Bradley Byrne: Making Congress work again

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If you listen to national media outlets, all you ever hear is how Congress is completely broken and dysfunctional. While that narrative is right at times, last week was a bright spot when it comes to working together and passing long-overdue reforms.

The House and the Senate earlier this year each passed separate bills to set policy for our nation’s K-12 education system and to fund our highway system, respectively. Since different bills were passed, Conference Committees made up of both House and Senate members were formed to work out the differences.

Well last week, these Conference Committees each reached consensus and put forward two conservative, reform-focused bills that were long overdue. Let’s first look at the education bill.

As you may know, for the last decade, our education system has been governed by a law known as No Child Left Behind. While it was written with good intentions, this law put heavy mandates and requirements on our local schools. Our education system has struggled under this heavy, top-down approach.

As a member of the House Education and the Workforce Committee, I have long advocated for getting the federal government out of our local schools. I want to see local teachers, parents, and administrators given more control. That’s exactly what we accomplished last week when we passed the Every Student Succeeds Act.

This bill gets Washington bureaucrats out of the way and empowers local teachers, principals, and administrators. The legislation achieves these goals by reducing the federal government’s role in education and restoring control back to the states and local school districts – where it belongs.

I hear a lot from parents in Southwest Alabama who are concerned about the Common Core standards. The Every Student Succeeds Act actually includes strong language prohibiting the federal Secretary of Education from influencing or coercing states into adopting Common Core. It makes clear that it is solely a state’s responsibility to set academic standards and assessments. This is a huge win for educators and students.

The bill also repeals the one-size-fits-all federal accountability system known as “Adequate Yearly Progress” and allows states and school districts to set their own academic standards and testing requirements. Without these reforms, we would continue to allow the Obama Administration and the federal government to dictate education policy to the states.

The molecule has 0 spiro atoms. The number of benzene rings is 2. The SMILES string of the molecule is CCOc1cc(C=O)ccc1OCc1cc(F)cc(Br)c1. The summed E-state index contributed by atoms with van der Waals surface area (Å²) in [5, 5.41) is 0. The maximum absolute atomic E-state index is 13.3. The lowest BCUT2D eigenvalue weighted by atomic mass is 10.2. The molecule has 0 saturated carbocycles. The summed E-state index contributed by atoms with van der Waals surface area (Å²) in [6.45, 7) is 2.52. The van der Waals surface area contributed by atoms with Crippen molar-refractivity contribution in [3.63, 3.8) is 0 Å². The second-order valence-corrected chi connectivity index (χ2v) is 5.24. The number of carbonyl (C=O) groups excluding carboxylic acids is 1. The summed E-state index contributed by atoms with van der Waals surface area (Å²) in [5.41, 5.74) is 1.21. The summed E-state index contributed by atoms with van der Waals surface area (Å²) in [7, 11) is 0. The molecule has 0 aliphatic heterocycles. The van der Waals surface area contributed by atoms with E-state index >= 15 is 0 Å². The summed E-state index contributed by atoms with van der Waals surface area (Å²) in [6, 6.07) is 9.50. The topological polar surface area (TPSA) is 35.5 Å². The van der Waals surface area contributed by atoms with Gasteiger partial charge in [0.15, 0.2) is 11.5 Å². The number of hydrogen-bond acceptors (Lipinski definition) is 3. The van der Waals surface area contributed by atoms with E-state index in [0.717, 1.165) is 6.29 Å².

The Every Student Succeeds Act passed the House with broad bipartisan support, and the President is expected to sign the bill.

The second major accomplishment last week was on a long-term highway bill. The bill, known as the FAST Act, represents the first highway bill lasting longer than two years since 2005.

For over two years now I have called for a new, long-term highway bill so we could move forward with important highway projects in Southwest Alabama like building the I-10 bridge, improving Highway 98 in north Mobile County, and four laning Highway 45 in Washington County.

The fiscally-responsible highway bill is fully paid for and rejects Democrats’ efforts to raise the gas tax. The bill also includes a new program for Nationally Significant Freight and Highway Projects, which can likely be used to help pay for the I-10 bridge project.

The highway bill passed the House by a vote of 359 to 65 and the Senate by a vote of 83 to 16. Just like the education bill, the highway bill was a great example of Republicans and Democrats working together in a bipartisan way.

Many serious issues still require urgent action, but I think it is important to realize that Congress is making progress on important national priorities like strengthening our education system and improving our nation’s highway system.

Bradley Byrne is a member of the U.S. Congress representing Alabama’s 1st Congressional District.

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